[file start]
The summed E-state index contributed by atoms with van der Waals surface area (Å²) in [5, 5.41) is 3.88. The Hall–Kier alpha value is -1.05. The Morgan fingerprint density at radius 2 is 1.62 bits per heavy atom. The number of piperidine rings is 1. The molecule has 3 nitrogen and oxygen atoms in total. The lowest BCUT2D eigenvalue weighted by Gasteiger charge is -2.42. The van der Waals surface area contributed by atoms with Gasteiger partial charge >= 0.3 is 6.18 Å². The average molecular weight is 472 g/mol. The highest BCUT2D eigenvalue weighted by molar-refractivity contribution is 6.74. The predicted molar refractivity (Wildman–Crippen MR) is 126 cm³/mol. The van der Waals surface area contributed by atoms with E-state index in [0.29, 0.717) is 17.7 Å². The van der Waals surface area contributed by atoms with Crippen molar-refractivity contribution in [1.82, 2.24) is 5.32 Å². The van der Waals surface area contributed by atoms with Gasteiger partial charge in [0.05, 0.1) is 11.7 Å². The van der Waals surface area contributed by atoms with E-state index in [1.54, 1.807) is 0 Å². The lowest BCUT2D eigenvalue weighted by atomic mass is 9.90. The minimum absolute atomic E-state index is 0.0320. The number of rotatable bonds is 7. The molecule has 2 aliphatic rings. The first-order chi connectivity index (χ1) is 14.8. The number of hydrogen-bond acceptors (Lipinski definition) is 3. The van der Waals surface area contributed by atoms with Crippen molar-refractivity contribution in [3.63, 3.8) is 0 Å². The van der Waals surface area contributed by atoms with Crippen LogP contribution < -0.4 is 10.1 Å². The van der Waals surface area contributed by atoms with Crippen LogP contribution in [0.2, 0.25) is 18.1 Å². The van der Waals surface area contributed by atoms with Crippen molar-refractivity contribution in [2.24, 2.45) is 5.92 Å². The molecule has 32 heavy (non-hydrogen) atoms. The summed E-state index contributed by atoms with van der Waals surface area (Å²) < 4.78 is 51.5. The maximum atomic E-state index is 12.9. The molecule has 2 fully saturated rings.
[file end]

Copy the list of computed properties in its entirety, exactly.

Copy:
The summed E-state index contributed by atoms with van der Waals surface area (Å²) in [5, 5.41) is 3.88. The Hall–Kier alpha value is -1.05. The Morgan fingerprint density at radius 2 is 1.62 bits per heavy atom. The number of piperidine rings is 1. The molecule has 3 nitrogen and oxygen atoms in total. The lowest BCUT2D eigenvalue weighted by Gasteiger charge is -2.42. The van der Waals surface area contributed by atoms with Gasteiger partial charge >= 0.3 is 6.18 Å². The average molecular weight is 472 g/mol. The highest BCUT2D eigenvalue weighted by molar-refractivity contribution is 6.74. The predicted molar refractivity (Wildman–Crippen MR) is 126 cm³/mol. The van der Waals surface area contributed by atoms with E-state index in [0.29, 0.717) is 17.7 Å². The van der Waals surface area contributed by atoms with Crippen molar-refractivity contribution in [1.82, 2.24) is 5.32 Å². The van der Waals surface area contributed by atoms with Gasteiger partial charge in [0.05, 0.1) is 11.7 Å². The van der Waals surface area contributed by atoms with E-state index in [1.54, 1.807) is 0 Å². The lowest BCUT2D eigenvalue weighted by atomic mass is 9.90. The minimum absolute atomic E-state index is 0.0320. The number of rotatable bonds is 7. The molecule has 2 aliphatic rings. The first-order chi connectivity index (χ1) is 14.8. The number of hydrogen-bond acceptors (Lipinski definition) is 3. The van der Waals surface area contributed by atoms with Crippen molar-refractivity contribution in [3.63, 3.8) is 0 Å². The van der Waals surface area contributed by atoms with Crippen LogP contribution < -0.4 is 10.1 Å². The van der Waals surface area contributed by atoms with Crippen LogP contribution in [0.2, 0.25) is 18.1 Å². The van der Waals surface area contributed by atoms with Crippen molar-refractivity contribution in [2.24, 2.45) is 5.92 Å². The molecule has 32 heavy (non-hydrogen) atoms. The summed E-state index contributed by atoms with van der Waals surface area (Å²) < 4.78 is 51.5. The maximum atomic E-state index is 12.9. The molecule has 2 fully saturated rings.